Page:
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Article Sep 13 2019 Written by

We Miss You, Mac

Malcolm McCormick, or Mac Miller, passed away one year ago last week on September 7, 2018.

I was a bit late to the party with Mac. I saw a flyer for a show he was doing around my school in 2010, but I disregarded it quickly. A rapper with a backpack on and his pants sagging was just trying too hard. That was easily one of the biggest mistakes I’ve ever made. By the time I began listening to him, it was 2011 and I had some catching up to do.

The mixtapes High Life, K.I.D.S., and Best Day Ever were out in addition to some very early mixtapes where he stuck primarily to industry instrumentals. I was blown away. Mac could rap his a** off. He had the flow, delivery, and timing of a veteran MC, but he was still young and kept enough youthful banter to satiate the taste of listeners in his age bracket.

Unlike many other young MC’s, Mac did his homework. He had a respect for rap’s history that is lost on most contemporary Hip Hop. It was on his song “Boom Bap Rap” where I first heard the phrase “boom bap”. He tastefully paid homage to legends like Outkast, Tribe, and Jay Z. He earned verses alongside Talib, Rapsody, Wale, Phonte, and Skyzoo to name a few.

The music changed once his first album was released. Some would call it creative growth, but I heard a creative shift. He began singing more, the beats got more experimental, and the subject matter skewed further and further away from what I was willing to keep in my rotation. But he always chose a track or two on each project to remind the backpackers what he could do. On Blue Slide Park it was the title track. On the next album, it was “Red Dot Music” and on GO:OD AM it was “100 Grandkids”. He could show off his technical rhyming skills in the brief moments where he wasn’t capitulating to what rap was becoming.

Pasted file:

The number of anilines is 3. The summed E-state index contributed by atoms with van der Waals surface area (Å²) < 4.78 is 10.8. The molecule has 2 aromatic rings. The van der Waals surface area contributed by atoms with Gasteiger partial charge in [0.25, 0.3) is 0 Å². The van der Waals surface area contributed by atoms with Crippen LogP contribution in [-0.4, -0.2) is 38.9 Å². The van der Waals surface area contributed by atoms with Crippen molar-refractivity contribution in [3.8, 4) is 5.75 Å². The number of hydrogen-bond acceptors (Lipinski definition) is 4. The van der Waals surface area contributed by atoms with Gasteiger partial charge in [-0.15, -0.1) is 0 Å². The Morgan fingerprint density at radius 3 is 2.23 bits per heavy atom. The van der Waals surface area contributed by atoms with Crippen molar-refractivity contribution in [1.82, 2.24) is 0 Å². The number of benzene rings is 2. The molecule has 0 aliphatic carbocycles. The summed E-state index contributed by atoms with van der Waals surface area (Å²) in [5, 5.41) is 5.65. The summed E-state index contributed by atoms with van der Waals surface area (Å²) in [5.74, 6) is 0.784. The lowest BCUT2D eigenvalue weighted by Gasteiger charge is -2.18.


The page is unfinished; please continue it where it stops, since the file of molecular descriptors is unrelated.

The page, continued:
I had to hold on to my memories of those mixtapes, and just how much they became the soundtrack to my car rides, walks, study sessions, and workouts. Because of that, I would always vouch for Mac and his talent even as his ascension in popularity had a negative correlation with my love of his newer projects.

I finally got to see him live at a music festival in 2013. His mixtape Macadelic was out, and there were people in the diverse crowd reciting every word (including myself). It was one of my best concert memories, and one that I had to reflect on when I caught news of his passing. Mac Miller was Hip Hop, in a way few others have ever been. He was the young kid with an old soul. A serious talent and a silly performer. A hard worker with a laidback style. He was all those things and I really miss him.

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I’m a semi-retired rhymer/producer turned educator, writer, and photographer. I fell in love with beats and rhymes when I was a kid, and these days I strive to keep boom-bap alive. I’m probably “wrestlin’ wi…

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